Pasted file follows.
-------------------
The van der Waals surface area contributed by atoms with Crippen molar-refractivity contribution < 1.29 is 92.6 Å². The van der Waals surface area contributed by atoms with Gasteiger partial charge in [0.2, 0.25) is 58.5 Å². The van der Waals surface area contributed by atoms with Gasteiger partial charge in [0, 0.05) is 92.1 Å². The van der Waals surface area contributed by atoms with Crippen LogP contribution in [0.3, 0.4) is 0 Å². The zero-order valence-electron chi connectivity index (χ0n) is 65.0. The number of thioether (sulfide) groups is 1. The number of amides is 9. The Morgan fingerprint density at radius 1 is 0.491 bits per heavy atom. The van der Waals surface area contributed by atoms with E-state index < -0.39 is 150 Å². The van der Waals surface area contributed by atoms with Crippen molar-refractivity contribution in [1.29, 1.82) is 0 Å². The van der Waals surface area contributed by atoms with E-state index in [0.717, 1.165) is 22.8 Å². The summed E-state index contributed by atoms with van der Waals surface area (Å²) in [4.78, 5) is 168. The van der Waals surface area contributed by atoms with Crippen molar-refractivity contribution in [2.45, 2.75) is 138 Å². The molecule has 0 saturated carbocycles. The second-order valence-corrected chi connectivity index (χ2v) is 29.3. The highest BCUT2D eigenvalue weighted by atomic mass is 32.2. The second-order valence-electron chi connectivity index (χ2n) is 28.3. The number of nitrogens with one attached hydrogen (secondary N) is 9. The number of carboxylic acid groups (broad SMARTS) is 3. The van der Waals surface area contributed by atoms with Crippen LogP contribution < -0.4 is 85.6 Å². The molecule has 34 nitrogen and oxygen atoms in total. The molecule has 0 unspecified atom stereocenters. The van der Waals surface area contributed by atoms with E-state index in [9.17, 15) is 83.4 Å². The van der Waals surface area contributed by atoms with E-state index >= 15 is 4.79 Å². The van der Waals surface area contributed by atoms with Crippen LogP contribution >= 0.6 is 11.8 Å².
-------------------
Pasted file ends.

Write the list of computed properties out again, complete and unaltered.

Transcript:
The van der Waals surface area contributed by atoms with Crippen molar-refractivity contribution < 1.29 is 92.6 Å². The van der Waals surface area contributed by atoms with Gasteiger partial charge in [0.2, 0.25) is 58.5 Å². The van der Waals surface area contributed by atoms with Gasteiger partial charge in [0, 0.05) is 92.1 Å². The van der Waals surface area contributed by atoms with Crippen LogP contribution in [0.3, 0.4) is 0 Å². The zero-order valence-electron chi connectivity index (χ0n) is 65.0. The number of thioether (sulfide) groups is 1. The number of amides is 9. The Morgan fingerprint density at radius 1 is 0.491 bits per heavy atom. The van der Waals surface area contributed by atoms with E-state index < -0.39 is 150 Å². The van der Waals surface area contributed by atoms with Crippen molar-refractivity contribution in [1.29, 1.82) is 0 Å². The van der Waals surface area contributed by atoms with E-state index in [0.717, 1.165) is 22.8 Å². The summed E-state index contributed by atoms with van der Waals surface area (Å²) in [4.78, 5) is 168. The van der Waals surface area contributed by atoms with Crippen molar-refractivity contribution in [2.45, 2.75) is 138 Å². The molecule has 0 saturated carbocycles. The second-order valence-corrected chi connectivity index (χ2v) is 29.3. The highest BCUT2D eigenvalue weighted by atomic mass is 32.2. The second-order valence-electron chi connectivity index (χ2n) is 28.3. The number of nitrogens with one attached hydrogen (secondary N) is 9. The number of carboxylic acid groups (broad SMARTS) is 3. The van der Waals surface area contributed by atoms with Crippen LogP contribution < -0.4 is 85.6 Å². The molecule has 34 nitrogen and oxygen atoms in total. The molecule has 0 unspecified atom stereocenters. The van der Waals surface area contributed by atoms with E-state index in [9.17, 15) is 83.4 Å². The van der Waals surface area contributed by atoms with E-state index >= 15 is 4.79 Å². The van der Waals surface area contributed by atoms with Crippen LogP contribution >= 0.6 is 11.8 Å².